David M. McLain | Colorado Construction Litigation | March 14, 2019
As a lawyer that has spent his career defending against construction defect claims, one of the most common questions I get when counseling clients regarding risk management is: “What are the most commonly claimed issues in construction defect litigation?” Until very recently, my answer to this question has been based on my own experience and knowledge on the subject, and only vaguely reliant on empirical data.
Recently, two engineers, Elizabeth Brogan and William McConnell, along with Caroline Clevenger, an associate professor at the University of Colorado, Denver, wrote a paper entitled “Emerging Patterns in Construction Defect Litigation: A Survey of Construction Cases.” The authors analyzed 41 multifamily construction defect cases litigated in 2015, 2016 and 2017, mostly in the Denver metro area.
The authors classified the 55 most prevalent alleged defects into the following categories: structural issues; civil issues; building envelope issues; roof issues; deck, balcony and porch issues; fire protection issues; and miscellaneous issues. The authors then identified the 10 most commonly claimed construction defects, which occurred in over half of all of the cases analyzed. These defects included:
- Inadequate grade adjacent to foundation (68%)
- Inadequate slope grading (improper management of concentrated flows) (61%)
- Flatwork or structures inhibiting drainage (59%)
Building Envelope Issues:
- Non-compliant clearance between siding, stone veneer or stucco and hard surfaces or grade (73%)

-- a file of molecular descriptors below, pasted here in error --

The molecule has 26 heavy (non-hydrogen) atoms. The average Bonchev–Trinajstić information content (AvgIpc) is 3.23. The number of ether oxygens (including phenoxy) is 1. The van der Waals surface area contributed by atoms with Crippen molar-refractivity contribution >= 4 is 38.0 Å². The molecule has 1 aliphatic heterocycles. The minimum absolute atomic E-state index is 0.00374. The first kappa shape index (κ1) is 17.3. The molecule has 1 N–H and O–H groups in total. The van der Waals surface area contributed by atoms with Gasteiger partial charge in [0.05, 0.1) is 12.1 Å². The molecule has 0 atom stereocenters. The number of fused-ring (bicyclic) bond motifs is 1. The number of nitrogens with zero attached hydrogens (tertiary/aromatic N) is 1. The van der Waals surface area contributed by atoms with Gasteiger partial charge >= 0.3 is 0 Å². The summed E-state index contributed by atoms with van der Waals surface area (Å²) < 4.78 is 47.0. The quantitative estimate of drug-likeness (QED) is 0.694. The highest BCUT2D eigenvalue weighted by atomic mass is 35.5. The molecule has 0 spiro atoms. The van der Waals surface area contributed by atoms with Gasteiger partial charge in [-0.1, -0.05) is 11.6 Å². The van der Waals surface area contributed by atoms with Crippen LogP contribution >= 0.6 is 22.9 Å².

- Non-compliant weep mechanism in stone or stucco at horizontal terminations (71%)
- Non-compliant flashing (base, head, sill, clearance, blocked or improperly sloped) (68%)
- Improper water table construction (rowlock, stone, stucco, EIFS, precast or other) (71%)
- Non-compliant moisture management integration (weather resistive barrier, self-adhered membrane or other) (71%)
- Non-compliant isolation to penetration and dissimilar materials (76%)
- Non-compliant roof flashing (diverter, rake, head, chimney, air handling units, jacks, etc.) (54%)
The authors further investigated each of these issues to describe specifically what the homeowners associations claimed to be non-compliant; the potential damage, issue or concern with the non-compliance; the code allegedly violated; and the repair proposed by the homeowners associations’ experts. Needless to say, this paper is full of valuable information for any home builder, developer, contractor, architect or subcontractor who is interested in improving its risk management program.
To the extent that you are already working with a third-party QA/QC provider during the design and construction phase of your projects, or are considering doing so, I think it would make sense to review this with those inspecting your projects to ensure that there is a high correlation between the items for which they are inspecting and those things that appear with the most frequency in construction defect litigation.